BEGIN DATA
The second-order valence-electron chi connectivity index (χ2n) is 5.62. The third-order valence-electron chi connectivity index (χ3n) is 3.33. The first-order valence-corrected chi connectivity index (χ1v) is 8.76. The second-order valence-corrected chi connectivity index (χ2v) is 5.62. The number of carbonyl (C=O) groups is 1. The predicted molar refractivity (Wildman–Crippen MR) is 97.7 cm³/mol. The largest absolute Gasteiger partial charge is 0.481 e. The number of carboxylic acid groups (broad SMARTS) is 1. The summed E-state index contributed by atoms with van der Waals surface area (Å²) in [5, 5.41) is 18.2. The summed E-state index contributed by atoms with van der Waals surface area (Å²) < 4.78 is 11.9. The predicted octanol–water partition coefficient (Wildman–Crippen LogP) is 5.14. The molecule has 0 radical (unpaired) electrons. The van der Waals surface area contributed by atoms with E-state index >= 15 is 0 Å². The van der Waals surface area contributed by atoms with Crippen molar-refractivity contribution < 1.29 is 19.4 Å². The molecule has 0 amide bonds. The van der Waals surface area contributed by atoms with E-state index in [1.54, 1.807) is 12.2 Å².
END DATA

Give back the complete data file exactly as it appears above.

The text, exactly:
The second-order valence-electron chi connectivity index (χ2n) is 5.62. The third-order valence-electron chi connectivity index (χ3n) is 3.33. The first-order valence-corrected chi connectivity index (χ1v) is 8.76. The second-order valence-corrected chi connectivity index (χ2v) is 5.62. The number of carbonyl (C=O) groups is 1. The predicted molar refractivity (Wildman–Crippen MR) is 97.7 cm³/mol. The largest absolute Gasteiger partial charge is 0.481 e. The number of carboxylic acid groups (broad SMARTS) is 1. The summed E-state index contributed by atoms with van der Waals surface area (Å²) in [5, 5.41) is 18.2. The summed E-state index contributed by atoms with van der Waals surface area (Å²) < 4.78 is 11.9. The predicted octanol–water partition coefficient (Wildman–Crippen LogP) is 5.14. The molecule has 0 radical (unpaired) electrons. The van der Waals surface area contributed by atoms with E-state index >= 15 is 0 Å². The van der Waals surface area contributed by atoms with Crippen molar-refractivity contribution < 1.29 is 19.4 Å². The molecule has 0 amide bonds. The van der Waals surface area contributed by atoms with E-state index in [1.54, 1.807) is 12.2 Å².